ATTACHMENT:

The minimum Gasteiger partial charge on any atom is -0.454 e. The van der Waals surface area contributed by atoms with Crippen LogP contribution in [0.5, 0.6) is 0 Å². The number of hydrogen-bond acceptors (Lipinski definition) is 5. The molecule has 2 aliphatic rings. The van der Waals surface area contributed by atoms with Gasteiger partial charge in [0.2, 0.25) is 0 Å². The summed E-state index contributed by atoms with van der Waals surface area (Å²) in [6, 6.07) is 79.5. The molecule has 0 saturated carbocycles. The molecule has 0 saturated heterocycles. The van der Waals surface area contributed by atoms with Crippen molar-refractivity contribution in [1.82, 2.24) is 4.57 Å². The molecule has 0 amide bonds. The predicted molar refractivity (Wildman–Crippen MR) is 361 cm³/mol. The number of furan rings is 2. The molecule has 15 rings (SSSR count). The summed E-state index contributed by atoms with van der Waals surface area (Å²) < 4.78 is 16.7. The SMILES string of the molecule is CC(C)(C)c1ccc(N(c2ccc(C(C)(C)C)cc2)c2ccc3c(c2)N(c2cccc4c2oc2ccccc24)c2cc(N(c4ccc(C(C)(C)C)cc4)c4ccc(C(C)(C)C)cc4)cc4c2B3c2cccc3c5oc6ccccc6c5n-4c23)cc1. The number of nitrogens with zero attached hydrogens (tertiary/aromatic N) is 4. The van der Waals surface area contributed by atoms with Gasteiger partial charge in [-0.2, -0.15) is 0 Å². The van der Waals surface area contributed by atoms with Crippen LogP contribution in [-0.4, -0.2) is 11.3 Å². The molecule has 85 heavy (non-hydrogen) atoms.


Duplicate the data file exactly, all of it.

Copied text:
The minimum Gasteiger partial charge on any atom is -0.454 e. The van der Waals surface area contributed by atoms with Crippen LogP contribution in [0.5, 0.6) is 0 Å². The number of hydrogen-bond acceptors (Lipinski definition) is 5. The molecule has 2 aliphatic rings. The van der Waals surface area contributed by atoms with Gasteiger partial charge in [0.2, 0.25) is 0 Å². The summed E-state index contributed by atoms with van der Waals surface area (Å²) in [6, 6.07) is 79.5. The molecule has 0 saturated carbocycles. The molecule has 0 saturated heterocycles. The van der Waals surface area contributed by atoms with Crippen molar-refractivity contribution in [1.82, 2.24) is 4.57 Å². The molecule has 0 amide bonds. The predicted molar refractivity (Wildman–Crippen MR) is 361 cm³/mol. The number of furan rings is 2. The molecule has 15 rings (SSSR count). The summed E-state index contributed by atoms with van der Waals surface area (Å²) < 4.78 is 16.7. The SMILES string of the molecule is CC(C)(C)c1ccc(N(c2ccc(C(C)(C)C)cc2)c2ccc3c(c2)N(c2cccc4c2oc2ccccc24)c2cc(N(c4ccc(C(C)(C)C)cc4)c4ccc(C(C)(C)C)cc4)cc4c2B3c2cccc3c5oc6ccccc6c5n-4c23)cc1. The number of nitrogens with zero attached hydrogens (tertiary/aromatic N) is 4. The van der Waals surface area contributed by atoms with Gasteiger partial charge in [-0.2, -0.15) is 0 Å². The van der Waals surface area contributed by atoms with Crippen LogP contribution in [-0.4, -0.2) is 11.3 Å². The molecule has 85 heavy (non-hydrogen) atoms.